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What does the two point position space function of massive scalars look like in Minkowski space?

$$\langle 0| \phi(x) \phi (y)|0\rangle =\ ?$$

I've been trying to better understand analytic behavior of some simple correlators and realized I don't quite know how to write down such a function. Is there a closed form which I can learn about it's poles, cuts, etc.?

Usually when discussing such objects authors will with just write this is a Fourier transform of momentum space, $D(x,y)=\langle 0| \phi(x) \phi (y)|0\rangle =\int e^{-i p(x-y)} D(p)$, without actually evaluating the Fourier transform. I'm worried I am missing some subtitles when I try to do it myself. Other authors will argue that if we think about the physics, we should really be concerned with causal objects and so we should consider a related object like $\langle0| [\phi(x), \phi (y)]|0\rangle $. (For example Peskin & Schroeder pp 27-29)

This seems like a basic object so I am assuming I have some very basic misunderstanding. The only time I ever see such an object discussed in physics is when dealing with a CFT. Here, however, one is always interested in a massless theory (we don't need no scales!).

Edits:

  1. One suggestion is just to use this procedure, but I believe the starting point there involves a time-ordered correlation functions (i.e. Feynman propagator). I'm specifically interested in the non-time-ordered case.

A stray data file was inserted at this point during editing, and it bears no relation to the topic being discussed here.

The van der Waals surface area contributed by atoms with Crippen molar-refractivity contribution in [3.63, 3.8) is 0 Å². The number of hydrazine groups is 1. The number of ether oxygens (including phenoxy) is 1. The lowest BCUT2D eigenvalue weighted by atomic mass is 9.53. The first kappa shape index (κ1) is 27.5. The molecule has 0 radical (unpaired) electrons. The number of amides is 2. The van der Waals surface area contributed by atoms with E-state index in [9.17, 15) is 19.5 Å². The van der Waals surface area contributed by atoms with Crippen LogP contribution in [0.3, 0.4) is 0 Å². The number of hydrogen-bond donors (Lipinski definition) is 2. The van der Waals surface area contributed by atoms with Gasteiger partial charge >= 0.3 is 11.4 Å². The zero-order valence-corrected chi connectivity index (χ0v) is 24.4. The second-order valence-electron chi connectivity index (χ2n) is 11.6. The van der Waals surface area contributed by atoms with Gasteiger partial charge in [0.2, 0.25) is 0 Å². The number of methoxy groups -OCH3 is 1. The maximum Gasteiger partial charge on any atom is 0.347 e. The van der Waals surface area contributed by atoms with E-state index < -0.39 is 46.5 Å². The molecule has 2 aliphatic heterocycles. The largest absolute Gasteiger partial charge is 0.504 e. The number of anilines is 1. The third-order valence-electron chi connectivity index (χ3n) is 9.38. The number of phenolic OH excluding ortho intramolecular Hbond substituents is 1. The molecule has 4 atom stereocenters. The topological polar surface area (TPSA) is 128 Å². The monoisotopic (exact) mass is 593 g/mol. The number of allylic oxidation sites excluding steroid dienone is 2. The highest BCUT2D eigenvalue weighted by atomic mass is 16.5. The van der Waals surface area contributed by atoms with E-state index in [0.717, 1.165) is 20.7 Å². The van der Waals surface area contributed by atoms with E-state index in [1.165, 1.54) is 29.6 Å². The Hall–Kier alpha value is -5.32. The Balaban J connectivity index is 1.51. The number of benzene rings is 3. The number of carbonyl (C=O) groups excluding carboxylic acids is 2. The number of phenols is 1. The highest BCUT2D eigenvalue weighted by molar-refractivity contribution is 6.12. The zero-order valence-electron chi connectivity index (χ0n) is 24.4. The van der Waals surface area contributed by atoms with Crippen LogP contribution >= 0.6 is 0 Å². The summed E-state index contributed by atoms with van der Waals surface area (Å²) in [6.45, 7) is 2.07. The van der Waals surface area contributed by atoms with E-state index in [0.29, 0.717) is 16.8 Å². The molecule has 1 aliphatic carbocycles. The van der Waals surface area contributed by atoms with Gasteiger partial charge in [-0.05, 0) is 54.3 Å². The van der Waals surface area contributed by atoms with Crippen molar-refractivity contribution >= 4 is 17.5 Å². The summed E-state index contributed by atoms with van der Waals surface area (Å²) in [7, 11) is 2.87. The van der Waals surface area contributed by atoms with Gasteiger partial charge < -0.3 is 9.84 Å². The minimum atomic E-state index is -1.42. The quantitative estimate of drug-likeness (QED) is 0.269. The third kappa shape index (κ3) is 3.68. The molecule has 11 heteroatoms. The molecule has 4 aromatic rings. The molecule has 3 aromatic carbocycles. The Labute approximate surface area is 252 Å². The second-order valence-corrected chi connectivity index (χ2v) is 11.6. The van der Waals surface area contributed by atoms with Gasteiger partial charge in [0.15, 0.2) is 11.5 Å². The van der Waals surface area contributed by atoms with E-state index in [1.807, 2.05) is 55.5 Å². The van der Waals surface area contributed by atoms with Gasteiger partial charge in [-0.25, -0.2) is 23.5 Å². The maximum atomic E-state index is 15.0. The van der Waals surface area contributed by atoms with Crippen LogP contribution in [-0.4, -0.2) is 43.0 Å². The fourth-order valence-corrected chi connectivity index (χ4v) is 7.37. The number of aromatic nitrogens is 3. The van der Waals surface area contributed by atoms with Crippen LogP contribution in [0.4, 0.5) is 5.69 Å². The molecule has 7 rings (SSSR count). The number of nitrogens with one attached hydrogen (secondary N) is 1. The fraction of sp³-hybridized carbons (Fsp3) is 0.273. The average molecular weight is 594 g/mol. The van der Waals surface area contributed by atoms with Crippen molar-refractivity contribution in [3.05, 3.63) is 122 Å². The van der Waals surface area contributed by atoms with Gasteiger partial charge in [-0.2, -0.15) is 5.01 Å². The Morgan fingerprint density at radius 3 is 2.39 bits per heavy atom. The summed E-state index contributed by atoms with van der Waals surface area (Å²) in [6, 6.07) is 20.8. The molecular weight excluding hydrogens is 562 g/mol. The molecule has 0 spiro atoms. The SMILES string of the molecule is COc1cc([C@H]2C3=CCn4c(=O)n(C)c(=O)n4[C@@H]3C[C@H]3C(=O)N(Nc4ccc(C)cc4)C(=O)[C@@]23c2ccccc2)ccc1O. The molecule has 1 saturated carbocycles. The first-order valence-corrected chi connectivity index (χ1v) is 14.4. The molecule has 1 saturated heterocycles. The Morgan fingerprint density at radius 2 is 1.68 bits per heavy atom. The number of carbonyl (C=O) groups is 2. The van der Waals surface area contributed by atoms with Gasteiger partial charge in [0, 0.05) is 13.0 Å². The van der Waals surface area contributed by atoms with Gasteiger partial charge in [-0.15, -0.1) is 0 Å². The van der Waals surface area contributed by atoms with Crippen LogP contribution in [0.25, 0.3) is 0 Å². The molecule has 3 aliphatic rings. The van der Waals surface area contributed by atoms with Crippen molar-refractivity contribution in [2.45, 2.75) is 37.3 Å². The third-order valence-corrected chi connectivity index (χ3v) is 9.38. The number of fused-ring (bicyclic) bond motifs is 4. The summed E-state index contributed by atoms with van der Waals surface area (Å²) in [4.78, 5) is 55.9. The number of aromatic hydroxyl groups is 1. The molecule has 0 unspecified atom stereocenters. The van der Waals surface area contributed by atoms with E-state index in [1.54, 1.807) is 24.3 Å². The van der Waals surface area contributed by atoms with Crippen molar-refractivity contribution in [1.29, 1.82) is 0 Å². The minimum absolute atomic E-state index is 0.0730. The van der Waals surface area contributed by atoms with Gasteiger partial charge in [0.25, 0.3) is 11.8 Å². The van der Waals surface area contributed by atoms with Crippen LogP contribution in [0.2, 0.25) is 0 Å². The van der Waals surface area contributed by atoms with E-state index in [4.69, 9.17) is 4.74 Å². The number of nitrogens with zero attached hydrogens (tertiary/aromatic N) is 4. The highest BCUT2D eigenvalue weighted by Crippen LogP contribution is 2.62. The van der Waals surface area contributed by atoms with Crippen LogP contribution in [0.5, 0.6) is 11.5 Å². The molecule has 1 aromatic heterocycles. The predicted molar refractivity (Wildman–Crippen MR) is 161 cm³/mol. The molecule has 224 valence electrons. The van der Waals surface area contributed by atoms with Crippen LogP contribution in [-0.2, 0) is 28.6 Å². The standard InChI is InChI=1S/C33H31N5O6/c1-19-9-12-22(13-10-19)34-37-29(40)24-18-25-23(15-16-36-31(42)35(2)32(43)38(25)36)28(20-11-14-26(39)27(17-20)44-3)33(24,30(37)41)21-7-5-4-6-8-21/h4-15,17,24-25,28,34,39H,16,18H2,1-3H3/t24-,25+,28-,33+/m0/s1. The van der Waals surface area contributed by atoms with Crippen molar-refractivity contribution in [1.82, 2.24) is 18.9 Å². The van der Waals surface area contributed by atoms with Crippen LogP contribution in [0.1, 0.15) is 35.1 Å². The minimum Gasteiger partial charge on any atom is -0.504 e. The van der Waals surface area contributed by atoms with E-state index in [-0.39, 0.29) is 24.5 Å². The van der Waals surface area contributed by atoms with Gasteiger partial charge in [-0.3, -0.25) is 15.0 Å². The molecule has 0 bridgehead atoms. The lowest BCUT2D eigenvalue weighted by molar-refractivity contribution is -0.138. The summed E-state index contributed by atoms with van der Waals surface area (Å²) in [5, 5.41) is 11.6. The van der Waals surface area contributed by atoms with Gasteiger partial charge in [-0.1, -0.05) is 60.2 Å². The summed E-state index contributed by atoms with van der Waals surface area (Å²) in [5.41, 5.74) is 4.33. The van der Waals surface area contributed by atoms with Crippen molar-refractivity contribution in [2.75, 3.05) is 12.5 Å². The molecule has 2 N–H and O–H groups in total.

2. Another suggestion is that I should be careful about my language. This seems the providence of Wightman functions and more general distributions in field theory, but alas this is not my forte.
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  • $\begingroup$ Although that is known as the 2 point function, it doesn't mean that it is a "function" in the proper sense. This is unfortunate terminology, as Wightman functions are tempered distributions in each of the "variables". $\endgroup$ – Phoenix87 Dec 19 '16 at 21:45
  • $\begingroup$ I had an inkling I should have been using the language of more generalized distributions, Wightman functions, but wasn't sure I was on the right track. $\endgroup$ – Tim Dec 19 '16 at 21:47
  • $\begingroup$ AccidentalFourierTransform: I had already been through that post and unfortunately I don't think it answers my question. There they show that one can take the position space Feynman propagator, take the massless limit, and they recover the result for a massless propagator. The starting point, Feynman Propagator, is defined for a time-ordered product. I'm specifically interested in the correlator without time ordering. $\endgroup$ – Tim Dec 19 '16 at 21:50
  • $\begingroup$ @AccidentalFourierTransform No problem! Indeed, I ended up reading through a whole boat load of similar responses like that thinking "gah my question must have been asked before!" $\endgroup$ – Tim Dec 19 '16 at 21:57
  • $\begingroup$ It is done in Eqn(71) in arxiv.org/abs/hep-th/9908140 Given in terms of BesselK. May be I should post this as a comment. I haven't check it. Hope this hope helps. $\endgroup$ – user168471 Sep 7 '17 at 9:32

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